KINGWOOD — It’s a proven fact successful high school sports programs do not suddenly emerge with a special star athlete, or a strong senior class, or loads of talented underclassmen. All of those are key components of a fine team — but building a sustainably successful program starts much earlier.
Newly installed Preston football coach Mark Deep knows all about building at the beginning — he’s been involved with the county’s middle school football program for several years. And now that he’s running the show at the top, he’s ready to find out just what his work several years ago has helped produce.
“It’s definitely felt a little bit like a homecoming for sure,” Deep said. “I’ve coached probably 80 % of the kids on our team at some point when they were back in middle school, so I’ve really enjoyed reconnecting with them, seeing what fine young men and fine football players they’ve become.”
As Deep has evaluated his Knights during the three-week flex time, as well as fall practice and scrimmages, it’s been clear reintroducing some of the terminology and techniques from the past has been fairly seamless for most of the team.
“Coach Deep was my position coach back in middle school,” senior defensive tackle Tyler Jeffries said, “so I knew what to expect from him. He’s made the transition a very comfortable process for all of us, even as we are changing things up. It’s just great getting a chance to get a different perspective on your game and how you play. It’s made football a lot more interesting and challenging for my last year, but I can’t wait to put what I’ve learned into action.”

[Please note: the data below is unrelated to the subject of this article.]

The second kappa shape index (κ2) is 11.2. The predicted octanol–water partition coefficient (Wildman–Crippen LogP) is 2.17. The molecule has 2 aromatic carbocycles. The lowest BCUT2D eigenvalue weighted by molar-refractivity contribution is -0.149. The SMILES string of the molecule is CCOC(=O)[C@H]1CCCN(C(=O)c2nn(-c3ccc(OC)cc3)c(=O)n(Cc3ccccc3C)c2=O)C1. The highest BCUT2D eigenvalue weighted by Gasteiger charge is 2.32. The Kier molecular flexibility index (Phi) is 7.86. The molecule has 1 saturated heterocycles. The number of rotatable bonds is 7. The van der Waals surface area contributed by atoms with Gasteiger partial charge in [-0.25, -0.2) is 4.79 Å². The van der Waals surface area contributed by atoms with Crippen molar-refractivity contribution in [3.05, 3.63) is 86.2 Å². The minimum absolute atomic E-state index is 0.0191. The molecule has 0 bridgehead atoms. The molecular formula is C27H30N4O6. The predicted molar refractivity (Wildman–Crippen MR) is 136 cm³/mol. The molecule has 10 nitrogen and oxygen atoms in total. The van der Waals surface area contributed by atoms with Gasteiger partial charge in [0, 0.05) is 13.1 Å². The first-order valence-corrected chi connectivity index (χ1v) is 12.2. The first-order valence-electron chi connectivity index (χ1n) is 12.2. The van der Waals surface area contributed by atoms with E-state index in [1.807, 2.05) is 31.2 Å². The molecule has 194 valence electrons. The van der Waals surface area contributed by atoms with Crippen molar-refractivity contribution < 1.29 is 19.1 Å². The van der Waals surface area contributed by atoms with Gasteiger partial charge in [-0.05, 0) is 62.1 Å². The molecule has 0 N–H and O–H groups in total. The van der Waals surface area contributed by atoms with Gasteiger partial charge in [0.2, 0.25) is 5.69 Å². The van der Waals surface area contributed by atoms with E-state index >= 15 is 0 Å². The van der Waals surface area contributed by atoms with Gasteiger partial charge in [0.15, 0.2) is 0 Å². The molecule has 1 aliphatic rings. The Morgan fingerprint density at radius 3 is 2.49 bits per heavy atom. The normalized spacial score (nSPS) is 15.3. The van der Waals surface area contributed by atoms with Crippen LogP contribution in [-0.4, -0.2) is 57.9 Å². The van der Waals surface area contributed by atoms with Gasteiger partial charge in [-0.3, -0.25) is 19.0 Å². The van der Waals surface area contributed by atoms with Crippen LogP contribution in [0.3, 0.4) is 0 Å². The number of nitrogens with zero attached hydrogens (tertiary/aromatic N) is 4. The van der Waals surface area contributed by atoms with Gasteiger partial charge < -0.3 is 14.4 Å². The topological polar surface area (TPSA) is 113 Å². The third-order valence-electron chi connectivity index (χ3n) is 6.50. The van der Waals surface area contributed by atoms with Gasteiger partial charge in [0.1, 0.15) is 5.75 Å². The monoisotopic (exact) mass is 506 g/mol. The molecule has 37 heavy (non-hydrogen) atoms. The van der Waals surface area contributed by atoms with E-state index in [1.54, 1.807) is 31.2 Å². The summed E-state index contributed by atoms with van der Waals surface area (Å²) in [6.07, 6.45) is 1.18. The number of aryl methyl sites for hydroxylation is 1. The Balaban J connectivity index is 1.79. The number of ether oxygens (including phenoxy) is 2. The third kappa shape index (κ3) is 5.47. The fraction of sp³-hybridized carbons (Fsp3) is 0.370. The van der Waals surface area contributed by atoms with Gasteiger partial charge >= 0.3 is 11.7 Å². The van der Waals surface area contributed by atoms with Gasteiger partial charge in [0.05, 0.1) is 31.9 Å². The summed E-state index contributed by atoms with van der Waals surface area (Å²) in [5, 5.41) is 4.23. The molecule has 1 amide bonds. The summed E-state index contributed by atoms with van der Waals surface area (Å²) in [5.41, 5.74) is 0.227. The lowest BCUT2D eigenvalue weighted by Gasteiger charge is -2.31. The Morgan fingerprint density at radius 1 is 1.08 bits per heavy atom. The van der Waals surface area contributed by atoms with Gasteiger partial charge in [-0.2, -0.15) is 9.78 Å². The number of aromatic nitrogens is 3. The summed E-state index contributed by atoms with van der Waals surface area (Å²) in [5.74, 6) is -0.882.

Although he’s now coaching many of his former middle-schoolers at the varsity level, Deep is making sure that every Knights player knows that expectations are going to be very different.
“I think this first year is going to be critical for us,” he said. “There’s a different mindset and different culture, a total mindset change that everybody involved with the program has to embrace. I certainly hope we don’t, but we may find out that some players aren’t willing to do what it takes to be successful — learning the playbook, commitment to fitness, extra work in the weight room. There’s a price you have to pay to play football the right way, and that’s what we expect.
“For us to build Preston football into what it can be is my full responsibility, starting the day I accepted the position. When I first got the offer, I took the weekend to really consider what I was about to do, because I wouldn’t have said yes unless I was fully committed. The people of Preston County will rally around this football team on Friday nights — all we have to do is play a good, solid, tough, committed style of football, year after year. That’s what we’ve been trying to grow here for years, and I promise you that we leave it all on the field every time we suit up.”
“It’s a privilege to coach these young men,” Deep said, “and it’s our job to help them remember that it’s their privilege to play at Preston.”